Tag Archives: sex

Loneliness and the Lost Art of Deep Friendships

By Eugene C. Scott

What do the TV shows “Seinfeld,” “I Love Lucy,” “Cheers,” and “Friends,” all have in common? They are all listed in TV Guide’s 50 most popular shows ever. Also each could be described this way:

Seinfeld (#1) is a sitcom about a group of friends living in New York City who navigate the meaninglessness of life together (Subplot: who they do or do not have sex with).

I Love Lucy (#2) an old sitcom about two couples who are friends trying to survive Desi’s stardom and Lucy’s craziness (Subplot: nothing about sex).

Cheers (#18) is another sitcom about friends. These friends meet in a bar and deal with life from there (Subplot: who they do or do not have sex with, except Norm).

Friends (#21) is a sitcom about a group of friends (go figure) who do or do not have sex with each other.

These shows depict people in “life on life” friendships in which they depend on one another for most of life’s seen and unseen necessities.

Sadly, for many, this kind of friendship is as unreal as the TV shows portraying it. Researcher John Cacioppo estimates 60 million Americans struggle with chronic loneliness. And “Americans reporting a healthy circle of four or five friends had plunged from 33 percent to just over 15 percent” between 1985 and 2004.

But loneliness is not only a matter of how many friends one has. Harry Reis, professor of psychology at the University of Rochester, claims, “Some of the most profound loneliness can happen when other people are present.” Lonely people can just as often be surrounded by others. What most of us are yearning for are what twelfth century monk Aelred of Rievaulx called “spiritual friendships.”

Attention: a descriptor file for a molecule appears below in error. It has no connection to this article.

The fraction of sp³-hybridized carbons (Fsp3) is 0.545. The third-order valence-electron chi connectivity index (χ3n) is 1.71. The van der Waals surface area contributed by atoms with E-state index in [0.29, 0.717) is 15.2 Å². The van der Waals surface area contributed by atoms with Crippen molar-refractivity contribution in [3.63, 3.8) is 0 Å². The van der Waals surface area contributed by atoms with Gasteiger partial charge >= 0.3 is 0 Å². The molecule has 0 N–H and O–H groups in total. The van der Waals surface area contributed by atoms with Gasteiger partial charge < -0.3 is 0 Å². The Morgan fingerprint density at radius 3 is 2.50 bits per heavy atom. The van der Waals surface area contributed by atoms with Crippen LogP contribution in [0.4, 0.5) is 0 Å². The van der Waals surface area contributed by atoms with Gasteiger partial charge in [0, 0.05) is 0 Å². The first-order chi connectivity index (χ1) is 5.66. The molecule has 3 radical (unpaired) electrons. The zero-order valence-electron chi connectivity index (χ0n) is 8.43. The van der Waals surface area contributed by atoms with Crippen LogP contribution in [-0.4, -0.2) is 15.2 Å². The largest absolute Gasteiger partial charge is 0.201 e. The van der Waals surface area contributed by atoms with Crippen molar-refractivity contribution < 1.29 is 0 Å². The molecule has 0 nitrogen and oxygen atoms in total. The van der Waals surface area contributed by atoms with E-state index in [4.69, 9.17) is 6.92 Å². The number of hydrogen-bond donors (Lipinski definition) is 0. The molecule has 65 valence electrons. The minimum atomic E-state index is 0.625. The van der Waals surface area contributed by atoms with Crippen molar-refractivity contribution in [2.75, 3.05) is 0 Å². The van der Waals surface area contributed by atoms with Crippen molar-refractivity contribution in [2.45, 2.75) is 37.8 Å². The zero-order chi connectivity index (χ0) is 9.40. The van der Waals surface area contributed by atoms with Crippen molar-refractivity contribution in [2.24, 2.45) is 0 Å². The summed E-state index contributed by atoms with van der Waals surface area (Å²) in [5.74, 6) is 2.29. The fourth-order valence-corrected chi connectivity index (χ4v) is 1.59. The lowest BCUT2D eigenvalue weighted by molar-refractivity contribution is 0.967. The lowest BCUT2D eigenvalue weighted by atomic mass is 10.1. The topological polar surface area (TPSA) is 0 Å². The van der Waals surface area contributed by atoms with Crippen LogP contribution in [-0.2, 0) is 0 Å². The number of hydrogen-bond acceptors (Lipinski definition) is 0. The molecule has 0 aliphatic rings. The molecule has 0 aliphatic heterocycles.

What is a spiritual friendship?

These deep are friendships are often born out of pain. Ruth and Naomi, that most famous of biblical friends, clung to each other after the loss of both of their husbands. I met my best friend, who also happens to be my wife, in a time when I was struggling with addiction and felt I had no future. Through the years the all too frequent pain in our lives has only driven us deeper with each other.

Yet, many of us hide our pain, even from those closest to us. This hiding only further isolates. Spiritual friends are vulnerable and that deepens our relationships.

Spiritual friendships also are non-utilitarian relationships. This is where the above TV programs promote a fallacy. Many of the friendships depicted in them are friendships with benefits: friendships that include so called casual sex.

The phrase “friends with benefits” reflects an assumption that other people often exist for what they can do for us or give us.

“Did you get any?” boys masquerading as men often ask each other after a date. Many times, if we think about it, we even speak the words, “I love you” to get the same words in return, at least in part. Interestingly, these “give me” relationships most often leave us empty.

The Apostle Paul told some of his friends, “I have no interest in what you have–only in you.” Spiritual friends aren’t in the relationship for their own gain.

Spiritual friends also value your soul. In the movie “O Brother, Where Art Thou?” blues guitarist Tommy Johnson admits he sold his soul to the devil in trade for his guitar skills. When Everette, who values Tommy’s soul, is shocked, Tommy says, “Well, I wasn’t usin’ it.”

We talk of being soul mates but rarely develop the vulnerability to dive beneath the surface where the soul resides. But our souls are what make each of us unique. Not, as advertisers claim, our clothes or toothpaste. Souls are the God-breathed image of our Creator.

A spiritual friend will look beneath the designer jeans for your designer soul.